|January 26, 2011|
|Savannah College of Art and Design
SCAD Museum of Art expansion will provide a permanent home for the Walter O. Evans Center for African American Studies
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|On Savannah’s Martin Luther King Jr. Boulevard, the SCAD Museum of Art is creating a home for one of the most significant collections of African American art at any museum in the United States. Savannah native and retired surgeon Dr. Walter O. Evans hopes to foster a greater awareness of and appreciation for the contributions of African Americans to the global art community through his donation to SCAD of major works by some of the greatest African American artists.
The 27 million USD expansion of the SCAD Museum of Art will include the creation of the Walter O. Evans Center for African American Studies, as well as space for all the collections and exhibitions of the museum.
For Dr. Evans, the reasons to establish a permanent home in Savannah for his collection are deeply personal. "My mother still lives here. Savannah is my home. I want children here to learn from my collection, to see themselves represented on gallery walls. I also envisioned my collection living at an institution that would not only respect and appreciate the works, but that would also create meaningful educational components around the works. I’m fortunate that such a place exists in Savannah: SCAD."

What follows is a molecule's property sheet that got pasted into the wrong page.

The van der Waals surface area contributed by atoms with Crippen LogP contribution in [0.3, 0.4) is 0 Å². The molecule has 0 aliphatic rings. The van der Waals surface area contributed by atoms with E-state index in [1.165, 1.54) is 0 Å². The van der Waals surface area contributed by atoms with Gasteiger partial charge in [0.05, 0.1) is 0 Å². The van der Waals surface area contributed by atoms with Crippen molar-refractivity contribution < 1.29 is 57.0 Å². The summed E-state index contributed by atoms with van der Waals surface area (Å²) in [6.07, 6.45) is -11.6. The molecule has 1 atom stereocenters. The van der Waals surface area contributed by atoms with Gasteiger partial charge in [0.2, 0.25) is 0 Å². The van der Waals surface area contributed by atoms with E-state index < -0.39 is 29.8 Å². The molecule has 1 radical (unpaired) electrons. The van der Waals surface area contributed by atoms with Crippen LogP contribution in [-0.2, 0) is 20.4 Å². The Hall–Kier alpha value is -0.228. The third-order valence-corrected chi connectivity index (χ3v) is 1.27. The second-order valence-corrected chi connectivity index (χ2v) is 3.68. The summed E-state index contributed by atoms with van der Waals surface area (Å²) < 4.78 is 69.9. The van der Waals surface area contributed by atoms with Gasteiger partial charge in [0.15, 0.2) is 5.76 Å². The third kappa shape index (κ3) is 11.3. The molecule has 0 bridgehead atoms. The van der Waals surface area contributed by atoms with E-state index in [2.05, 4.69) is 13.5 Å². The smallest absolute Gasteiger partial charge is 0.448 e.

When Dr. Evans and his wife, Linda, approached SCAD in 2005 with the idea of donating some of their artistic and cultural treasures to the university, SCAD President Paula Wallace didn’t hesitate. "I immediately said, ‘yes, yes, yes.’ It is not only a tremendous honor that Walter and Linda have entrusted SCAD with their cherished collection, but the opportunities for SCAD students, and students worldwide, to study such important and historical works of African American art are priceless."
Upon the expected fall 2011 completion of the restoration of the 1853 freight depot of the Central of Georgia Railroad, the new SCAD Museum of Art will feature an additional 65,000 square feet of gallery, museum and educational space, including the Evans Center, classrooms and a 250-seat theater.
Currently, all of the historic brick walls are stabilized with steel beams and repointed by masons with historic mortar, concrete has been poured for most of both floors, the ground has been leveled, a metal roof covers the second floor, and work on the tower has begun. "It feels good to watch the progress of the museum expansion," said Dr. Evans, who regularly tours the construction site. "SCAD has a long history of restoring buildings carefully, meticulously, on time and on budget. I’m looking forward to seeing the finished museum."
From the Evans Center and SCAD’s prominent collections to the building’s design itself, the SCAD Museum of Art is poised to become one of the most important artistic and cultural centers in the country.
SCAD: The University for Creative Careers